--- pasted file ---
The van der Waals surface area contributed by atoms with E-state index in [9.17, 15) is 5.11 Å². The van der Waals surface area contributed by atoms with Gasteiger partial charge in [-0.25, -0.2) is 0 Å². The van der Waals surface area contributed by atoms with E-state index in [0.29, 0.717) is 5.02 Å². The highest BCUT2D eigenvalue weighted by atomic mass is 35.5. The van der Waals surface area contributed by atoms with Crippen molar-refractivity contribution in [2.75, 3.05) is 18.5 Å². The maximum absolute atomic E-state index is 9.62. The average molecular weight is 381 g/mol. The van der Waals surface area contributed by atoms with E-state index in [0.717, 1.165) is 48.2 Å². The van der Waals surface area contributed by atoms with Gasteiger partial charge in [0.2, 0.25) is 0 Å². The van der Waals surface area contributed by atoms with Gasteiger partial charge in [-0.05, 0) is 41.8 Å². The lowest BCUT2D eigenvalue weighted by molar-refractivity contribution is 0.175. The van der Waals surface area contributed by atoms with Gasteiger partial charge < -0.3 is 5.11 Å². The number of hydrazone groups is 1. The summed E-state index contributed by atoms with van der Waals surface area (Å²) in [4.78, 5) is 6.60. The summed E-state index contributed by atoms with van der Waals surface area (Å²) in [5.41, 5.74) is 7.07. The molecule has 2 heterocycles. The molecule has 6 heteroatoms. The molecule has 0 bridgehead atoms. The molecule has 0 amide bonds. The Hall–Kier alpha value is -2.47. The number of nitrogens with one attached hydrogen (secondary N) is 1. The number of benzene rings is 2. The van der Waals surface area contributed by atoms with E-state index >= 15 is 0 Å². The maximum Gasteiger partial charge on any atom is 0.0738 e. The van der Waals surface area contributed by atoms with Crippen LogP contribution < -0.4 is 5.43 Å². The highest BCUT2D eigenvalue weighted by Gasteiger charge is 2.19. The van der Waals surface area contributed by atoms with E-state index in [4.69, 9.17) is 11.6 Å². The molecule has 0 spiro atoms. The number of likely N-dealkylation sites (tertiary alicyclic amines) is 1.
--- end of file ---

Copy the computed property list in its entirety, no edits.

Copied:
The van der Waals surface area contributed by atoms with E-state index in [9.17, 15) is 5.11 Å². The van der Waals surface area contributed by atoms with Gasteiger partial charge in [-0.25, -0.2) is 0 Å². The van der Waals surface area contributed by atoms with E-state index in [0.29, 0.717) is 5.02 Å². The highest BCUT2D eigenvalue weighted by atomic mass is 35.5. The van der Waals surface area contributed by atoms with Crippen molar-refractivity contribution in [2.75, 3.05) is 18.5 Å². The maximum absolute atomic E-state index is 9.62. The average molecular weight is 381 g/mol. The van der Waals surface area contributed by atoms with E-state index in [0.717, 1.165) is 48.2 Å². The van der Waals surface area contributed by atoms with Gasteiger partial charge in [0.2, 0.25) is 0 Å². The van der Waals surface area contributed by atoms with Gasteiger partial charge in [-0.05, 0) is 41.8 Å². The lowest BCUT2D eigenvalue weighted by molar-refractivity contribution is 0.175. The van der Waals surface area contributed by atoms with Gasteiger partial charge < -0.3 is 5.11 Å². The number of hydrazone groups is 1. The summed E-state index contributed by atoms with van der Waals surface area (Å²) in [4.78, 5) is 6.60. The summed E-state index contributed by atoms with van der Waals surface area (Å²) in [5.41, 5.74) is 7.07. The molecule has 2 heterocycles. The molecule has 6 heteroatoms. The molecule has 0 bridgehead atoms. The molecule has 0 amide bonds. The Hall–Kier alpha value is -2.47. The number of nitrogens with one attached hydrogen (secondary N) is 1. The number of benzene rings is 2. The van der Waals surface area contributed by atoms with E-state index >= 15 is 0 Å². The maximum Gasteiger partial charge on any atom is 0.0738 e. The van der Waals surface area contributed by atoms with Crippen LogP contribution < -0.4 is 5.43 Å². The highest BCUT2D eigenvalue weighted by Gasteiger charge is 2.19. The van der Waals surface area contributed by atoms with E-state index in [4.69, 9.17) is 11.6 Å². The molecule has 0 spiro atoms. The number of likely N-dealkylation sites (tertiary alicyclic amines) is 1.